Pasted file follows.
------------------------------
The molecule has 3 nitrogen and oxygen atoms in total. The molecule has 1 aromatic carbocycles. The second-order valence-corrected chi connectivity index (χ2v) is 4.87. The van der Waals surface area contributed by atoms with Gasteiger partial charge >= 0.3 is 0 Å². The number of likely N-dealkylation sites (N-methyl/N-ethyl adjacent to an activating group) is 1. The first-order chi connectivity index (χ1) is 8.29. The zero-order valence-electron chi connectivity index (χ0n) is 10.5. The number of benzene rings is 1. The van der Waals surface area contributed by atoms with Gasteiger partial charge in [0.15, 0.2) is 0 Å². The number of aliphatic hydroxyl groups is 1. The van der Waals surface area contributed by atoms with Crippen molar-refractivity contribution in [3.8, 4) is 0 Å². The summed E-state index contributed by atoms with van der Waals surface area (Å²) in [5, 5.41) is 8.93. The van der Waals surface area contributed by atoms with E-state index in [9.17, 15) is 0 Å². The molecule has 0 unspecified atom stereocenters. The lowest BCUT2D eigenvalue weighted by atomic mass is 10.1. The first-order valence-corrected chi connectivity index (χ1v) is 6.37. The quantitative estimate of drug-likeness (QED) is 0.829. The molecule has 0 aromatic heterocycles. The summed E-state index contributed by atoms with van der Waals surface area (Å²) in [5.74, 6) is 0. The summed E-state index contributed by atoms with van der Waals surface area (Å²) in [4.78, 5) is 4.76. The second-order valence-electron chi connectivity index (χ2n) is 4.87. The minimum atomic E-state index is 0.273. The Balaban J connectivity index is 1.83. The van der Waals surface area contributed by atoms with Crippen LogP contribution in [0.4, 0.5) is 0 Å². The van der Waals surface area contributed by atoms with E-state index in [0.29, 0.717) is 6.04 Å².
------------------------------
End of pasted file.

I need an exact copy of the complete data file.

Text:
The molecule has 3 nitrogen and oxygen atoms in total. The molecule has 1 aromatic carbocycles. The second-order valence-corrected chi connectivity index (χ2v) is 4.87. The van der Waals surface area contributed by atoms with Gasteiger partial charge >= 0.3 is 0 Å². The number of likely N-dealkylation sites (N-methyl/N-ethyl adjacent to an activating group) is 1. The first-order chi connectivity index (χ1) is 8.29. The zero-order valence-electron chi connectivity index (χ0n) is 10.5. The number of benzene rings is 1. The van der Waals surface area contributed by atoms with Gasteiger partial charge in [0.15, 0.2) is 0 Å². The number of aliphatic hydroxyl groups is 1. The van der Waals surface area contributed by atoms with Crippen molar-refractivity contribution in [3.8, 4) is 0 Å². The summed E-state index contributed by atoms with van der Waals surface area (Å²) in [5, 5.41) is 8.93. The van der Waals surface area contributed by atoms with E-state index in [9.17, 15) is 0 Å². The molecule has 0 unspecified atom stereocenters. The lowest BCUT2D eigenvalue weighted by atomic mass is 10.1. The first-order valence-corrected chi connectivity index (χ1v) is 6.37. The quantitative estimate of drug-likeness (QED) is 0.829. The molecule has 0 aromatic heterocycles. The summed E-state index contributed by atoms with van der Waals surface area (Å²) in [5.74, 6) is 0. The summed E-state index contributed by atoms with van der Waals surface area (Å²) in [4.78, 5) is 4.76. The second-order valence-electron chi connectivity index (χ2n) is 4.87. The minimum atomic E-state index is 0.273. The Balaban J connectivity index is 1.83. The van der Waals surface area contributed by atoms with Crippen LogP contribution in [0.4, 0.5) is 0 Å². The van der Waals surface area contributed by atoms with E-state index in [0.29, 0.717) is 6.04 Å².